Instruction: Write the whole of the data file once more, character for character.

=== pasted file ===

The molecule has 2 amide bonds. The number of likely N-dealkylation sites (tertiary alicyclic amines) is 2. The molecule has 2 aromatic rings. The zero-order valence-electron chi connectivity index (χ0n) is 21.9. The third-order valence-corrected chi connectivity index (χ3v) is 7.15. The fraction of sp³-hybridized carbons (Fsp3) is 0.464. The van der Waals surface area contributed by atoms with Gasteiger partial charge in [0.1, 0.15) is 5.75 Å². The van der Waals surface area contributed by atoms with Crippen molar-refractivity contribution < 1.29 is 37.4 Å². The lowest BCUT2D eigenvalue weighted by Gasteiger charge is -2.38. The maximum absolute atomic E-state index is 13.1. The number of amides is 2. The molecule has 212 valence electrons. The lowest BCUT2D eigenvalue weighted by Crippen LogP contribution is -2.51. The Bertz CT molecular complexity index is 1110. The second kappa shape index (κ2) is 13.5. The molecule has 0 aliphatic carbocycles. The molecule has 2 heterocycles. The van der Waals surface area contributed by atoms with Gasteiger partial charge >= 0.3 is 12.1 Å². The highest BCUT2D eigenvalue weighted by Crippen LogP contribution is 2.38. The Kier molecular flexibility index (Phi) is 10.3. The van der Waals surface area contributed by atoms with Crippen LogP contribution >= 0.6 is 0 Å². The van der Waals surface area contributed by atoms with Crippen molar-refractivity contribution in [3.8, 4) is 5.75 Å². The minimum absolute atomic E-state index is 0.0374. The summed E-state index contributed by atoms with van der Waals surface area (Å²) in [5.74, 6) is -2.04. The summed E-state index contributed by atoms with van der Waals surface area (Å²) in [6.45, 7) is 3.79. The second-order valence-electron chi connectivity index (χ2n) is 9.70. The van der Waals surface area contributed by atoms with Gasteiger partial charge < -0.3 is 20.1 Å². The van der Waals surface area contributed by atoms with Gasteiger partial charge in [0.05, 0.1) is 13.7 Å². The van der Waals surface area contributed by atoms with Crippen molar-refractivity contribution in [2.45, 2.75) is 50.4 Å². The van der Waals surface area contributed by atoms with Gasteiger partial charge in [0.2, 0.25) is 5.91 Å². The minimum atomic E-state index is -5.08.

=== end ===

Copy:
The molecule has 2 amide bonds. The number of likely N-dealkylation sites (tertiary alicyclic amines) is 2. The molecule has 2 aromatic rings. The zero-order valence-electron chi connectivity index (χ0n) is 21.9. The third-order valence-corrected chi connectivity index (χ3v) is 7.15. The fraction of sp³-hybridized carbons (Fsp3) is 0.464. The van der Waals surface area contributed by atoms with Gasteiger partial charge in [0.1, 0.15) is 5.75 Å². The van der Waals surface area contributed by atoms with Crippen molar-refractivity contribution < 1.29 is 37.4 Å². The lowest BCUT2D eigenvalue weighted by Gasteiger charge is -2.38. The maximum absolute atomic E-state index is 13.1. The number of amides is 2. The molecule has 212 valence electrons. The lowest BCUT2D eigenvalue weighted by Crippen LogP contribution is -2.51. The Bertz CT molecular complexity index is 1110. The second kappa shape index (κ2) is 13.5. The molecule has 0 aliphatic carbocycles. The molecule has 2 heterocycles. The van der Waals surface area contributed by atoms with Gasteiger partial charge >= 0.3 is 12.1 Å². The highest BCUT2D eigenvalue weighted by Crippen LogP contribution is 2.38. The Kier molecular flexibility index (Phi) is 10.3. The van der Waals surface area contributed by atoms with Crippen LogP contribution >= 0.6 is 0 Å². The van der Waals surface area contributed by atoms with Crippen molar-refractivity contribution in [3.8, 4) is 5.75 Å². The minimum absolute atomic E-state index is 0.0374. The summed E-state index contributed by atoms with van der Waals surface area (Å²) in [5.74, 6) is -2.04. The summed E-state index contributed by atoms with van der Waals surface area (Å²) in [6.45, 7) is 3.79. The second-order valence-electron chi connectivity index (χ2n) is 9.70. The van der Waals surface area contributed by atoms with Gasteiger partial charge < -0.3 is 20.1 Å². The van der Waals surface area contributed by atoms with Gasteiger partial charge in [0.05, 0.1) is 13.7 Å². The van der Waals surface area contributed by atoms with Crippen molar-refractivity contribution in [2.45, 2.75) is 50.4 Å². The van der Waals surface area contributed by atoms with Gasteiger partial charge in [0.2, 0.25) is 5.91 Å². The minimum atomic E-state index is -5.08.